But in the months since deciding to flee the constraints of my own existence, my mindset has shifted once again. Whereas a few months ago I felt vulnerable and weak; I have since rediscovered the strength inside myself that has previously allowed me to grow from boy at war with himself into a man. In doing so I have reignited my desire to write, overcome the reemergence of my anxieties, and began to view a trip that was originally born out of fragility and a desire to escape from my realities as a journey of self-discovery and emotional metamorphosis.

This dualism; the constant movements between feeling worthless and being virtually fearless in my creative endeavors and self will undoubtedly continue for as long as I shall live. At my best, I’m a supremely confident writer who believes himself to be on par with the literary industry’s best. At my worst, I’m a self-depreciating masochist who undermines his own successes with negativity and doubt. But even though I have learned to embrace them as part of who I am, these contrasts in thought are not uniquely my own.

Every man, woman and child to have ever walked this earth has experienced similar moments of elation and despair in their lifetime. Each of us is continuously transitioning between success and failure, hope and heartbreak as if we are adrift in this great ocean that we call life, pulled towards the shores of our strengths and weaknesses by the winds of change.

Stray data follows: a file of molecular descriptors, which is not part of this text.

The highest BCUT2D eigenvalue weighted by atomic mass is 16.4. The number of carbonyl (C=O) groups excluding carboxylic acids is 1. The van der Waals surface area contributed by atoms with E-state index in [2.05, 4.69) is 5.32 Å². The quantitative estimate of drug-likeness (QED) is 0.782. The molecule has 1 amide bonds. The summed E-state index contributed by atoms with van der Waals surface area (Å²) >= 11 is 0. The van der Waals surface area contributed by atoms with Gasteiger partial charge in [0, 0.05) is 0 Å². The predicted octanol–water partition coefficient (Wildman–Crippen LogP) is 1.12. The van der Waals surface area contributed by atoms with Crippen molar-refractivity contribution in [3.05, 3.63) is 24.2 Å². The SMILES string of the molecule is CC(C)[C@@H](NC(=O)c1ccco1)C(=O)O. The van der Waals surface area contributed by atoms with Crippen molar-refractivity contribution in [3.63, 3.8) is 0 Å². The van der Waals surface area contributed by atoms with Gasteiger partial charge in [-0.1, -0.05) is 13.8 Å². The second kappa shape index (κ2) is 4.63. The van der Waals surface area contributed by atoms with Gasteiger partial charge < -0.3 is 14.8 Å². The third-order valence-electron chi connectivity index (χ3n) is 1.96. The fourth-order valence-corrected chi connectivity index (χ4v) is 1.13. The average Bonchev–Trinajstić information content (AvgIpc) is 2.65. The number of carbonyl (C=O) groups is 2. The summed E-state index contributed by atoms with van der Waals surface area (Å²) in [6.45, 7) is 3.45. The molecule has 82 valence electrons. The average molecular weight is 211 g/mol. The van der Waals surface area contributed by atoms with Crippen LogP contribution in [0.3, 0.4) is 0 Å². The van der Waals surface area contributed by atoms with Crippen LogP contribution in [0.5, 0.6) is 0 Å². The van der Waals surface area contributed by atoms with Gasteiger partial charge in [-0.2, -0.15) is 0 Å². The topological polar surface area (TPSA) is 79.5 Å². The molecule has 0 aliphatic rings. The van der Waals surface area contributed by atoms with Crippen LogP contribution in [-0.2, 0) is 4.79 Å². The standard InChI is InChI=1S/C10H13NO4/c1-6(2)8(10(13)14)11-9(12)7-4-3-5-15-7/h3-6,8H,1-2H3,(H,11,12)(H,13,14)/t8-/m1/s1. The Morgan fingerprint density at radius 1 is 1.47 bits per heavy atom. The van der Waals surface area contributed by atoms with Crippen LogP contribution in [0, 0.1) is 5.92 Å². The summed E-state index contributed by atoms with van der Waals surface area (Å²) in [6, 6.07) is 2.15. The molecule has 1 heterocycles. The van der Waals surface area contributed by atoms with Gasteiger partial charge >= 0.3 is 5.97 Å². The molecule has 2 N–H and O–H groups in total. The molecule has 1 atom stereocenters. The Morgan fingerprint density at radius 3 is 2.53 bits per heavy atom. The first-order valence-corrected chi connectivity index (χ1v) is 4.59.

So why is it that we often neglect to acknowledge the dualism of our existence? Why is it that we refuse to acknowledge the strength in every weakness, and the weakness in every strength? And why is it that after overcoming my anxieties more than once, I still struggle to remember that my lower moments will pass when they inevitably arrive?

The answers to those questions aren’t easy to quantify. In truth, it’s almost impossible to understand why the human brain functions as it does. You can ask any neuropsychologist and they will tell you that we as a species have barely begun to fathom the intricacies of the mind. Yet despite not fully understanding why the brain functions as it does, we can still be mindful that for our lives to have meaning we must experience, and embrace, both our strengths and weaknesses.

For me personally, some of the weakest moments of my life have allowed me to develop strengths that I never could have dreamed of possessing. Had it not have been for the failed romances I have lived through, the heartbreak of book deals turned sour, or anxieties that almost claimed my life, I would never have become the person that I am today. I wouldn’t have the courage to write what I write, speak how I speak, and love with the reckless abandon that I chose to love with had I not have experienced weakness and loss.

And had it not have been for the relapse into a depressive mindset that occurred in December of last year I wouldn’t be preparing to face this new challenge of adventuring through Europe on my own…

While I originally booked this trip to escape a period of self-loathing, I’m now planning on using it as an opportunity to experience a world beyond my own comfort zone so that I can continue to grow as an artist, and more importantly, as a man. I’m thrilled by the knowledge that over the next two months I will become hopelessly lost in numerous foreign lands, and that my mind, imagination and creative impulses will be redefined by my experiences.